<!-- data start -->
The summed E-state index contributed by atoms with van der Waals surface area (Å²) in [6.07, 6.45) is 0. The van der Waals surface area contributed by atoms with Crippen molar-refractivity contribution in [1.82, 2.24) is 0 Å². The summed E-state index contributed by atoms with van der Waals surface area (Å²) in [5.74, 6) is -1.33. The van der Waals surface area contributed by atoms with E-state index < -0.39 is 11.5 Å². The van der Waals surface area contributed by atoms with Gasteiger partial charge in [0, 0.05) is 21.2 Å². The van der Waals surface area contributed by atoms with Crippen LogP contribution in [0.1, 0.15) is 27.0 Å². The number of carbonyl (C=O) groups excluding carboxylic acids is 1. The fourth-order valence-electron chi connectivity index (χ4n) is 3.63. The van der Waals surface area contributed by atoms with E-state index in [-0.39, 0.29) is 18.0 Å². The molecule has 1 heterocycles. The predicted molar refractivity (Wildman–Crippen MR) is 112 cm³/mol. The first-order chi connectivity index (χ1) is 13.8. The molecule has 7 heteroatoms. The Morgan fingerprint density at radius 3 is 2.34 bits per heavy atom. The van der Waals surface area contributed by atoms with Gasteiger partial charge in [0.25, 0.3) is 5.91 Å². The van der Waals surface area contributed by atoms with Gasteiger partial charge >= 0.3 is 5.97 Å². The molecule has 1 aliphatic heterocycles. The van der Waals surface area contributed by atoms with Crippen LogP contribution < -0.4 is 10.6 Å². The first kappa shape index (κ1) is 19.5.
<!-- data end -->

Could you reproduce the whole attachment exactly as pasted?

The summed E-state index contributed by atoms with van der Waals surface area (Å²) in [6.07, 6.45) is 0. The van der Waals surface area contributed by atoms with Crippen molar-refractivity contribution in [1.82, 2.24) is 0 Å². The summed E-state index contributed by atoms with van der Waals surface area (Å²) in [5.74, 6) is -1.33. The van der Waals surface area contributed by atoms with E-state index < -0.39 is 11.5 Å². The van der Waals surface area contributed by atoms with Gasteiger partial charge in [0, 0.05) is 21.2 Å². The van der Waals surface area contributed by atoms with Crippen LogP contribution in [0.1, 0.15) is 27.0 Å². The number of carbonyl (C=O) groups excluding carboxylic acids is 1. The fourth-order valence-electron chi connectivity index (χ4n) is 3.63. The van der Waals surface area contributed by atoms with E-state index in [-0.39, 0.29) is 18.0 Å². The molecule has 1 heterocycles. The predicted molar refractivity (Wildman–Crippen MR) is 112 cm³/mol. The first-order chi connectivity index (χ1) is 13.8. The molecule has 7 heteroatoms. The Morgan fingerprint density at radius 3 is 2.34 bits per heavy atom. The van der Waals surface area contributed by atoms with Gasteiger partial charge in [0.25, 0.3) is 5.91 Å². The van der Waals surface area contributed by atoms with Gasteiger partial charge >= 0.3 is 5.97 Å². The molecule has 1 aliphatic heterocycles. The van der Waals surface area contributed by atoms with Crippen LogP contribution < -0.4 is 10.6 Å². The first kappa shape index (κ1) is 19.5.